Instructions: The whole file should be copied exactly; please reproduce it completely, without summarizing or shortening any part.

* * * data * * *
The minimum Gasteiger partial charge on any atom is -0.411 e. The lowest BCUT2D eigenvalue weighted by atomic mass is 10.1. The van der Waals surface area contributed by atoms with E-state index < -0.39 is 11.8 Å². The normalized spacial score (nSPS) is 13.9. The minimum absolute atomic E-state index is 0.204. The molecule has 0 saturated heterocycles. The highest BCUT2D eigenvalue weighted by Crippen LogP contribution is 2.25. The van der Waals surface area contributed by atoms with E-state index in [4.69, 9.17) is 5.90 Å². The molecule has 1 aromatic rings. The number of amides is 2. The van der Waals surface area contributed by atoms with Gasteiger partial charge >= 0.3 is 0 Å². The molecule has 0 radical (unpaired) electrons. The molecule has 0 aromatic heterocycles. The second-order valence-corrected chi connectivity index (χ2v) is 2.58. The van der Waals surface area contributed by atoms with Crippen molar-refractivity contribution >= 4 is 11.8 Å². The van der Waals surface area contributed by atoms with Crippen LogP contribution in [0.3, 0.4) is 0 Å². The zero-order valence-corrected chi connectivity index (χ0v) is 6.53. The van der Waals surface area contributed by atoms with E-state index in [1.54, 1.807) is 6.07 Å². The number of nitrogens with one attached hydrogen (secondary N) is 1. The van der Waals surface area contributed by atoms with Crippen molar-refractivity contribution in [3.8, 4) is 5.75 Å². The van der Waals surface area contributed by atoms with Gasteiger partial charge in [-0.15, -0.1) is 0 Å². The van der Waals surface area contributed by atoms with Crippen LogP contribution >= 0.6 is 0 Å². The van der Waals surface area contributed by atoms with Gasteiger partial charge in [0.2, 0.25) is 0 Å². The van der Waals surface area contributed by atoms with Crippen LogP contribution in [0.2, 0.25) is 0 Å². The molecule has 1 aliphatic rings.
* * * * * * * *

The minimum Gasteiger partial charge on any atom is -0.411 e. The lowest BCUT2D eigenvalue weighted by atomic mass is 10.1. The van der Waals surface area contributed by atoms with E-state index < -0.39 is 11.8 Å². The normalized spacial score (nSPS) is 13.9. The minimum absolute atomic E-state index is 0.204. The molecule has 0 saturated heterocycles. The highest BCUT2D eigenvalue weighted by Crippen LogP contribution is 2.25. The van der Waals surface area contributed by atoms with E-state index in [4.69, 9.17) is 5.90 Å². The molecule has 1 aromatic rings. The number of amides is 2. The van der Waals surface area contributed by atoms with Gasteiger partial charge >= 0.3 is 0 Å². The molecule has 0 radical (unpaired) electrons. The molecule has 0 aromatic heterocycles. The second-order valence-corrected chi connectivity index (χ2v) is 2.58. The van der Waals surface area contributed by atoms with Crippen molar-refractivity contribution >= 4 is 11.8 Å². The van der Waals surface area contributed by atoms with Crippen LogP contribution in [0.3, 0.4) is 0 Å². The zero-order valence-corrected chi connectivity index (χ0v) is 6.53. The van der Waals surface area contributed by atoms with E-state index in [1.54, 1.807) is 6.07 Å². The number of nitrogens with one attached hydrogen (secondary N) is 1. The van der Waals surface area contributed by atoms with Crippen molar-refractivity contribution in [3.8, 4) is 5.75 Å². The van der Waals surface area contributed by atoms with Gasteiger partial charge in [-0.15, -0.1) is 0 Å². The van der Waals surface area contributed by atoms with Crippen LogP contribution >= 0.6 is 0 Å². The van der Waals surface area contributed by atoms with Gasteiger partial charge in [0.2, 0.25) is 0 Å². The van der Waals surface area contributed by atoms with Crippen LogP contribution in [0.2, 0.25) is 0 Å². The molecule has 1 aliphatic rings.